There’s a photo here, taken the following morning, showing the finished article in the packed little garage. Mrs. Blue asked me to take her bike out so she could go and grab a DVD for her booze and filum session at her friend’s house and I was able to show her that it wasn’t that tight and inaccessible :)

Now that the trailer has been used for a few trackdays, the only criticisms I have for it are that the wheel hoops at the end of the channels are a bit high, so they almost clash with the brake discs and that the channels themselves are a bit narrow, pinching the rear tyre – mind you, that may not be a bad thing.

The trailer itself is a doddle to use and very lightweight, so the occasional bit of ‘extreme towing’ at 80mph behind the Fiesta and 100mph behind the ST200 (on closed roads, of course) has been fine. Any scratches in the channels from the sidestand have been painted over with Hammerite and the trailer now lives outside in all weathers with no apparent deterioration.

Recommended.

Towbars

Anyone who saw me, Blue Rex and the trailer at any of last year’s trackdays will know I was using Mrs. Blue’s Fiesta to do the towing. This was because I drive an ancient Mondeo ST200 that Ford hadn’t seen fit to get rated for towing, so my local Ford dealer wouldn’t fit a towbar. Note that every other Mondeo was rated, just not the ST200…

Last summer, I was chatting to a neighbour who’d had a nice demountable one fitted to their Ford Galaxy, so I rang the place he’d had it done – Broadland Towbars near Norwich – and they said it could indeed be done*.

So on the 20th, I went to their place for 3½ hours whilst they fitted a rather nice Brink “Brinkmatic Classic 2506” – this involved some cutting of the rear spoiler, but it’s not really noticeable unless you’re looking for it specifically. It’s demountable so when not in use the ball section is stowed away in the boot and means the lines of the car aren’t spoiled. It takes less than a minute to fix and demount the ball section as well. Cost was £310 + VAT fitted.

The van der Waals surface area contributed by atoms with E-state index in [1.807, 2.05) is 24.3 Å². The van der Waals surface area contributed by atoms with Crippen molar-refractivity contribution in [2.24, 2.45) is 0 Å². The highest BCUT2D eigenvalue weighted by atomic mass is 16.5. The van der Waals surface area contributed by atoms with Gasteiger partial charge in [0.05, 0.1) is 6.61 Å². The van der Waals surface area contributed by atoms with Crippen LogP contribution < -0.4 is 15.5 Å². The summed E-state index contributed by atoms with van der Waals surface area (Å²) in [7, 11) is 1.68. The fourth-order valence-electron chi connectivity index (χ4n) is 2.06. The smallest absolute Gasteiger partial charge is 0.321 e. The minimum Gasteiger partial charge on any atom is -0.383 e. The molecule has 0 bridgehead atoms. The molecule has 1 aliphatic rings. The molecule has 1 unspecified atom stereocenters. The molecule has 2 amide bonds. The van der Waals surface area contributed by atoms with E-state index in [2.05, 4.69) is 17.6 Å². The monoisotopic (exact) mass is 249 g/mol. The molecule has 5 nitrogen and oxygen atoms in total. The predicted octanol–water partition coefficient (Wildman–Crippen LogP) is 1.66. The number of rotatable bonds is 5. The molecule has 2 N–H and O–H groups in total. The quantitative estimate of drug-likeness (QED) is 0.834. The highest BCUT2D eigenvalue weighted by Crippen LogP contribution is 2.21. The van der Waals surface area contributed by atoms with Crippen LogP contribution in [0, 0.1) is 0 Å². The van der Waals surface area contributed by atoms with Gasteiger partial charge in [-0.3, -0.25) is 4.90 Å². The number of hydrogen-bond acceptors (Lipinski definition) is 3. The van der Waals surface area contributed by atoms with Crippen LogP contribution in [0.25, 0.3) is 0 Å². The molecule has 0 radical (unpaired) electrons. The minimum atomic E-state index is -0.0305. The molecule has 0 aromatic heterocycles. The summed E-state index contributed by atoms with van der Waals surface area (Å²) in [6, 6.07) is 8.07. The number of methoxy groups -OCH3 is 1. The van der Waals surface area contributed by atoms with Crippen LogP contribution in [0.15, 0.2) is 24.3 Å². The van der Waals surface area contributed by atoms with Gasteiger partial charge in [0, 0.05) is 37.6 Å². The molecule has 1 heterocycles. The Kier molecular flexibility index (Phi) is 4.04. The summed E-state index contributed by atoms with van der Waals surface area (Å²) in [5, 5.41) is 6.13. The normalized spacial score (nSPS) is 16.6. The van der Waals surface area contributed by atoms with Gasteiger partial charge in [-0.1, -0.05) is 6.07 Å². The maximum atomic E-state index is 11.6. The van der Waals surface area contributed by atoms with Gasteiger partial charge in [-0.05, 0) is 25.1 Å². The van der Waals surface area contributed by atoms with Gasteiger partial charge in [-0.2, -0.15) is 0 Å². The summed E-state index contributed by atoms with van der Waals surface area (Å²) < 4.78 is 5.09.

So this year, I have my car to drive with all the toys and comfort and more space for crap my useful stuff in the boot. Marvellous!

*Apparently, the Mondeo ST220 is straining its clutch as it is, so if you try towing anything it breaks…

Sargent Solo Seat

One of the few issues I have with the Kawaskai ZRX1200R is its seat: when you first climb on it seems very plush and comfortable, but after 80 miles or so it does start getting uncomfortable. So I ordered a Sargent Solo replacement seat from the States.

Whereas before I’d be shuffling around uncomfortably after a relatively short while, the Sargent cossets your bum in comfort and even has space and a tube for you to stow something in the seat itself (in my case a ZRXOA rubber torch).

The seat is slightly slippery when you wear leathers but I find that quite useful when shifting my bum from side to side on trackdays.

Recommended.